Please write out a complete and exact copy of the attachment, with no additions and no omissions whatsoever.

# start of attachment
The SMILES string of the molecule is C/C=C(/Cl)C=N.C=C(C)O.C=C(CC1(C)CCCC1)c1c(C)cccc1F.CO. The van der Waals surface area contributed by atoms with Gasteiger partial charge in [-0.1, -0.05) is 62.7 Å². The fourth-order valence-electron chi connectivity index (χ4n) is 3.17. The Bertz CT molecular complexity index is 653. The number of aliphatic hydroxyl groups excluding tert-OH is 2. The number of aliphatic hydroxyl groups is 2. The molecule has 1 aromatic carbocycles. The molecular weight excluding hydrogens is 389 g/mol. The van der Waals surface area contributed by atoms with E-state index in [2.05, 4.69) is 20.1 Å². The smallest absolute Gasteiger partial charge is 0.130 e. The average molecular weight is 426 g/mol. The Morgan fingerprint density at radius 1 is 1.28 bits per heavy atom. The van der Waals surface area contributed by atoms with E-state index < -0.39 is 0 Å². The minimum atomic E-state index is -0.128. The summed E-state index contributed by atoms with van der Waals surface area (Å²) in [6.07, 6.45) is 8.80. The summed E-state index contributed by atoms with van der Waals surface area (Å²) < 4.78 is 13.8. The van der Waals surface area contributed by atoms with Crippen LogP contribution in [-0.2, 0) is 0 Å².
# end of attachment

The SMILES string of the molecule is C/C=C(/Cl)C=N.C=C(C)O.C=C(CC1(C)CCCC1)c1c(C)cccc1F.CO. The van der Waals surface area contributed by atoms with Gasteiger partial charge in [-0.1, -0.05) is 62.7 Å². The fourth-order valence-electron chi connectivity index (χ4n) is 3.17. The Bertz CT molecular complexity index is 653. The number of aliphatic hydroxyl groups excluding tert-OH is 2. The number of aliphatic hydroxyl groups is 2. The molecule has 1 aromatic carbocycles. The molecular weight excluding hydrogens is 389 g/mol. The van der Waals surface area contributed by atoms with E-state index in [2.05, 4.69) is 20.1 Å². The smallest absolute Gasteiger partial charge is 0.130 e. The average molecular weight is 426 g/mol. The Morgan fingerprint density at radius 1 is 1.28 bits per heavy atom. The van der Waals surface area contributed by atoms with E-state index < -0.39 is 0 Å². The minimum atomic E-state index is -0.128. The summed E-state index contributed by atoms with van der Waals surface area (Å²) in [6.07, 6.45) is 8.80. The summed E-state index contributed by atoms with van der Waals surface area (Å²) < 4.78 is 13.8. The van der Waals surface area contributed by atoms with Crippen LogP contribution in [-0.2, 0) is 0 Å².